Shooing Away Legal Eagles
July 15, 2008
This lawyer stuff is not to my liking. I read the Google Web log post “The Law and Your Privacy: An Update” and I shivered. I recall my debate coach in high school criticizing my linking of a broad generalization with a personal argument. He used a fancy Greek term I didn’t understand. What I did understand was his telling me that I would lose if my opponent drove a truck through the argument and over me. You can read the Google Web log post here.
Then I scanned Michael Arrington’s “Google/Viacom Agree to Preserve User Anonymity in Data Shakedown”, and I thought my debate coach would have smiled that chilling grin he used when he knew he had a winner. Mr. Arrington summarizes what the various legal eagles worked out, and then he added this remark with which I agree:
I for one have no further objections to this data being handed over from a privacy standpoint, although I still urge Viacom to stop the endless litigation and consider more innovative business models around their content.
By the way, the TechCrunch post includes the court document issued by Judget Stanton.
I have had the opportunity to serve as a consultant in some legal matters, and I think my health issues in early 2007 were blow back from the stress of these jobs. Once a legal process starts moving, in my opinion, the matter takes on a life of its own. The logic is exactly that honed in university rhetoric courses and then refined in law school.
Once inside the argument, the reasoning becomes sharply faceted. For those without much experience getting ripped by one of the winningest high school debate coaches in Illinois’ history, you have to keep fingers out of the moving machinery. A misstep can mean real trouble.
Mr. Arrington’s point is one that speaks clearly and wisely. Throwing money at a crusade is fine and dandy for a while, but most legal skirmishes can be resolved by talking. In this matter, I know I cannot tell who is “right” and who is “wrong”. Once the legal drag line starts ripping earth, you see the big gouges and piles of dirt. It’s pretty tough to envision what was there before the process began.
In my view, big media ignored the grassroots revolution that has been building. I wrote an essay about Napster years ago in which I portrayed media’s view of that service as the spawn of Satan. The angle I took, as I recall, was that the people doing the bulk of the file sharing, copying, and trading were the sons and daughters of the big media people and guys like me. I recall watching students at a major university engaging in mass audio ripping and sharing when I visited my son’s dorm. Now there are young people who just don’t understand why everyone doesn’t behave as they do.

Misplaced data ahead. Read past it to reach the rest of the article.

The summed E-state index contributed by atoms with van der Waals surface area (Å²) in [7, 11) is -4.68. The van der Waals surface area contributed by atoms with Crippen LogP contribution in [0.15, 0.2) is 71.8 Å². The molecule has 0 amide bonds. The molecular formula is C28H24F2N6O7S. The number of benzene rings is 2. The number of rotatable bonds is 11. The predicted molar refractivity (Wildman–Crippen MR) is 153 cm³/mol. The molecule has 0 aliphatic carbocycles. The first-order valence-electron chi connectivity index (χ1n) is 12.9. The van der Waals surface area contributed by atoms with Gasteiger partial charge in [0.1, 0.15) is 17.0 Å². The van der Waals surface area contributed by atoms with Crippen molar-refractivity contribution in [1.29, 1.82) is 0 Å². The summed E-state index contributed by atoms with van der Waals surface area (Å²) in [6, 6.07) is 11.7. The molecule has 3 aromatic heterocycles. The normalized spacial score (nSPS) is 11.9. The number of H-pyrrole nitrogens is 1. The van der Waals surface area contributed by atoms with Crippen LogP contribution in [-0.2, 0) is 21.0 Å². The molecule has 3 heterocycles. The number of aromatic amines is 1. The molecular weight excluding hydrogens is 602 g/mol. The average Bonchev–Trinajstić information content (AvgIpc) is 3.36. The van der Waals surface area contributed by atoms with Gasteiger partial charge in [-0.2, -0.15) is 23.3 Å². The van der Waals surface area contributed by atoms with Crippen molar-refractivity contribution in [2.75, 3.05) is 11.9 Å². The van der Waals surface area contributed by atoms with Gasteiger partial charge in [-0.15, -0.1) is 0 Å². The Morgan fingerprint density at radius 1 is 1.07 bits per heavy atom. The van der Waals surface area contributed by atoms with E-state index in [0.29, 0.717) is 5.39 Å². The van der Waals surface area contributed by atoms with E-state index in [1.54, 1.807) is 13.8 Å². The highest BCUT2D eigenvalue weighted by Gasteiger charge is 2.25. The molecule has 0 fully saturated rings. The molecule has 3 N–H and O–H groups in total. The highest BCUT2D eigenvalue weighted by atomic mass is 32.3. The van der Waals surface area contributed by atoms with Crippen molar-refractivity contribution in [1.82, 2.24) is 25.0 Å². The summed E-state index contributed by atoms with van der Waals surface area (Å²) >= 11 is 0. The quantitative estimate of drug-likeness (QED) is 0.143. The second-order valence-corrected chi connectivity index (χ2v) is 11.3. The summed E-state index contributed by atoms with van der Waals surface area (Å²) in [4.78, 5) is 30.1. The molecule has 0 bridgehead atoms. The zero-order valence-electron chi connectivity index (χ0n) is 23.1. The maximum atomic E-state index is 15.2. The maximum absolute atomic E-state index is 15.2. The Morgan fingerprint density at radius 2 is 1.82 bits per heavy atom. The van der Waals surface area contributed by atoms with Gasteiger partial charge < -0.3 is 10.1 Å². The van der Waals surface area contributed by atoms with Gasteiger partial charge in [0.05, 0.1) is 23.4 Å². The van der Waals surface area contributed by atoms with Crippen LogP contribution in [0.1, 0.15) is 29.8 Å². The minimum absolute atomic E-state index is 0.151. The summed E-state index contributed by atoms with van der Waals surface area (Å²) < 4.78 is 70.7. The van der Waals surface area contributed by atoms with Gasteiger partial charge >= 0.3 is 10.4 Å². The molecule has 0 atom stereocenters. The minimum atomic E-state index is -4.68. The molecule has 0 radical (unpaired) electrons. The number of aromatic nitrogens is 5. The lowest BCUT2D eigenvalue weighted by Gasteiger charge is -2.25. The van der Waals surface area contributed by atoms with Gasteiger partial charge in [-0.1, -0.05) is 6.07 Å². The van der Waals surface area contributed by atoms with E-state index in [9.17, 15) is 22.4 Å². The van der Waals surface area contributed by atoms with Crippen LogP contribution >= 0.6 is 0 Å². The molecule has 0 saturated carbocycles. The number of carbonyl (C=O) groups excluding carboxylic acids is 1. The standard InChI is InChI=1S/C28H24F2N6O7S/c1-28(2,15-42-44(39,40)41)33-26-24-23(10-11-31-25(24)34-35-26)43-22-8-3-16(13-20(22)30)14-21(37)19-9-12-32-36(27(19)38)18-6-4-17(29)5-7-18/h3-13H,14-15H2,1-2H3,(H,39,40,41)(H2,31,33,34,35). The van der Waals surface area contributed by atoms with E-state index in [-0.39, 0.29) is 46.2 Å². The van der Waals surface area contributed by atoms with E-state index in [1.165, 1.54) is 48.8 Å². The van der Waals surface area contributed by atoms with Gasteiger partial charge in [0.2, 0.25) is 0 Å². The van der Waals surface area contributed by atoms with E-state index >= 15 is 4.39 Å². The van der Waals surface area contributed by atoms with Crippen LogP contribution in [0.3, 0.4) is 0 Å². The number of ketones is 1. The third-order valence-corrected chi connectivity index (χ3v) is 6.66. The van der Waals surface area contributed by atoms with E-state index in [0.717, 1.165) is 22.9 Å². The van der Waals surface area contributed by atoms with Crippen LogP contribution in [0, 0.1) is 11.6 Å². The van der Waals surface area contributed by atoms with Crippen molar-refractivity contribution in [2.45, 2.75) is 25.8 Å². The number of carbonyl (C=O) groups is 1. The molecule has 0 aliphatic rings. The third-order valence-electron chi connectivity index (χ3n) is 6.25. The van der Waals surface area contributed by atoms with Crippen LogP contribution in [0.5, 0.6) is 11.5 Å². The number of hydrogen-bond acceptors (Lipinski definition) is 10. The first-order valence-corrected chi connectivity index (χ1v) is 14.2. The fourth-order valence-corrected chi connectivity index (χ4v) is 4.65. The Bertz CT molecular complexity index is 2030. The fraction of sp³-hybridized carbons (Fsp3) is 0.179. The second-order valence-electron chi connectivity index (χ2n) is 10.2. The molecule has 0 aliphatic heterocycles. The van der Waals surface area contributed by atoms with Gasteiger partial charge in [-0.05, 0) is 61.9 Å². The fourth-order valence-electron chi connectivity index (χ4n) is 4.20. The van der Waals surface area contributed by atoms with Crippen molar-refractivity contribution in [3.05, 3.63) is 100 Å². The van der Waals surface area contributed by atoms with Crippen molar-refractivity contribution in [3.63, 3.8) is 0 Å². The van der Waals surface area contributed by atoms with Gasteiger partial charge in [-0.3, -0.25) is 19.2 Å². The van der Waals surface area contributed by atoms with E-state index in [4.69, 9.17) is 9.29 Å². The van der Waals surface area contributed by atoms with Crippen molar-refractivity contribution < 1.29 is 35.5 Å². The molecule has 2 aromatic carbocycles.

Today, with traditional media business models failing, controlling ephemeral zeros and ones is pretty tough. No, not tough. Impossible. Google bought YouTube.com and with it Google acquired traffic and an opportunity to monetize. The traffic is still there, but the service has been difficult to monetize. Meanwhile savvy young people have seized upon online media as their next big thing.
Young people see online video as the way to snag chunks of crunchy information. I have done several research projects probing into young people’s attitudes about online information. I don’t understand what I learned, and I can sum it up easily:
Online is the standard TV-telephone-juke box-hang out super enabler. I am a dinosaur. I think it is admirable to preserve traditions. A crusade, as long as one is not killed, can be enervating. However, with each passing year, the swelling number of young people who are going about their business oblivious to the needs of courts, Google, Viacom, and adults in general is growing. I would assert that if Google and Viacom did not exist, the inexorable march of executives’ children will continue into the fluid, copyright indifferent digital future.
Based on my research, in my opinion, it is more productive to work out a pragmatic solution and turn one’s attention to serving the needs of this growing and soon to be dominant majority consumer mass. I have a wonderful gold Waterman fountain pen, a relic from my Booz, Allen & Hamilton days in the late 1970s and early 1980s. I don’t use it. I can write this essay on paper, and most people can read my writing. But I have had to adjust to the new world. My expensive Waterman is sleeping in its velvet lined storage box, but I don’t think I will use it again–ever.
Adjust and adapt. Otherwise the rising tide of young people’s behavior will marginalize BOTH new companies like Google and the old guard like Viacom.
Agree? Disagree? So educate me, already.
Stephen Arnold, July 15, 2008